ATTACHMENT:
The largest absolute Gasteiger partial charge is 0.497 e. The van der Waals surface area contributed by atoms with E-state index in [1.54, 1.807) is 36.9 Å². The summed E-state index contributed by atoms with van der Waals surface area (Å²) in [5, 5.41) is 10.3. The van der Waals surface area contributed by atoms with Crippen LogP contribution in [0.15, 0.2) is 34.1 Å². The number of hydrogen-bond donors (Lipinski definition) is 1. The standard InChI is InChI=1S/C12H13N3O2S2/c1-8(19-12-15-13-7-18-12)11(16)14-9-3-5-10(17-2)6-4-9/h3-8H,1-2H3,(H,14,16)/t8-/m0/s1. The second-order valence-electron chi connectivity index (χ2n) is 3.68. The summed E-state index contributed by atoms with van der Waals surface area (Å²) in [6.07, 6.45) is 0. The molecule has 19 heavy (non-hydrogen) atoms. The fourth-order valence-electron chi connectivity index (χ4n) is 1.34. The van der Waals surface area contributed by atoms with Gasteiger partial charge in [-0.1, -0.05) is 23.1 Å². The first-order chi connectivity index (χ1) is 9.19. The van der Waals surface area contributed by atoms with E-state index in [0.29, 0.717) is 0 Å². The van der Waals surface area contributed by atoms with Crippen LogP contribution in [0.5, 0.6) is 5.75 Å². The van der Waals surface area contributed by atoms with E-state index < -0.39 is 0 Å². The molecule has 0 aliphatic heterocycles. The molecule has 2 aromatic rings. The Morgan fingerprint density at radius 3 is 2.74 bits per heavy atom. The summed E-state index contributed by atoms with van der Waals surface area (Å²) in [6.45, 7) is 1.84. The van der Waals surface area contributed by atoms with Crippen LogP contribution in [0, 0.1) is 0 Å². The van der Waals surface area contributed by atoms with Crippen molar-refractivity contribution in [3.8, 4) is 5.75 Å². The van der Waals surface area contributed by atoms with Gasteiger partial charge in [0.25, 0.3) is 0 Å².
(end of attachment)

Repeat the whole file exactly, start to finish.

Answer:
The largest absolute Gasteiger partial charge is 0.497 e. The van der Waals surface area contributed by atoms with E-state index in [1.54, 1.807) is 36.9 Å². The summed E-state index contributed by atoms with van der Waals surface area (Å²) in [5, 5.41) is 10.3. The van der Waals surface area contributed by atoms with Crippen LogP contribution in [0.15, 0.2) is 34.1 Å². The number of hydrogen-bond donors (Lipinski definition) is 1. The standard InChI is InChI=1S/C12H13N3O2S2/c1-8(19-12-15-13-7-18-12)11(16)14-9-3-5-10(17-2)6-4-9/h3-8H,1-2H3,(H,14,16)/t8-/m0/s1. The second-order valence-electron chi connectivity index (χ2n) is 3.68. The summed E-state index contributed by atoms with van der Waals surface area (Å²) in [6.07, 6.45) is 0. The molecule has 19 heavy (non-hydrogen) atoms. The fourth-order valence-electron chi connectivity index (χ4n) is 1.34. The van der Waals surface area contributed by atoms with Gasteiger partial charge in [-0.1, -0.05) is 23.1 Å². The first-order chi connectivity index (χ1) is 9.19. The van der Waals surface area contributed by atoms with E-state index in [0.29, 0.717) is 0 Å². The van der Waals surface area contributed by atoms with Crippen LogP contribution in [0.5, 0.6) is 5.75 Å². The van der Waals surface area contributed by atoms with E-state index < -0.39 is 0 Å². The molecule has 0 aliphatic heterocycles. The molecule has 2 aromatic rings. The Morgan fingerprint density at radius 3 is 2.74 bits per heavy atom. The summed E-state index contributed by atoms with van der Waals surface area (Å²) in [6.45, 7) is 1.84. The van der Waals surface area contributed by atoms with Crippen LogP contribution in [0, 0.1) is 0 Å². The van der Waals surface area contributed by atoms with Crippen molar-refractivity contribution in [3.8, 4) is 5.75 Å². The van der Waals surface area contributed by atoms with Gasteiger partial charge in [0.25, 0.3) is 0 Å².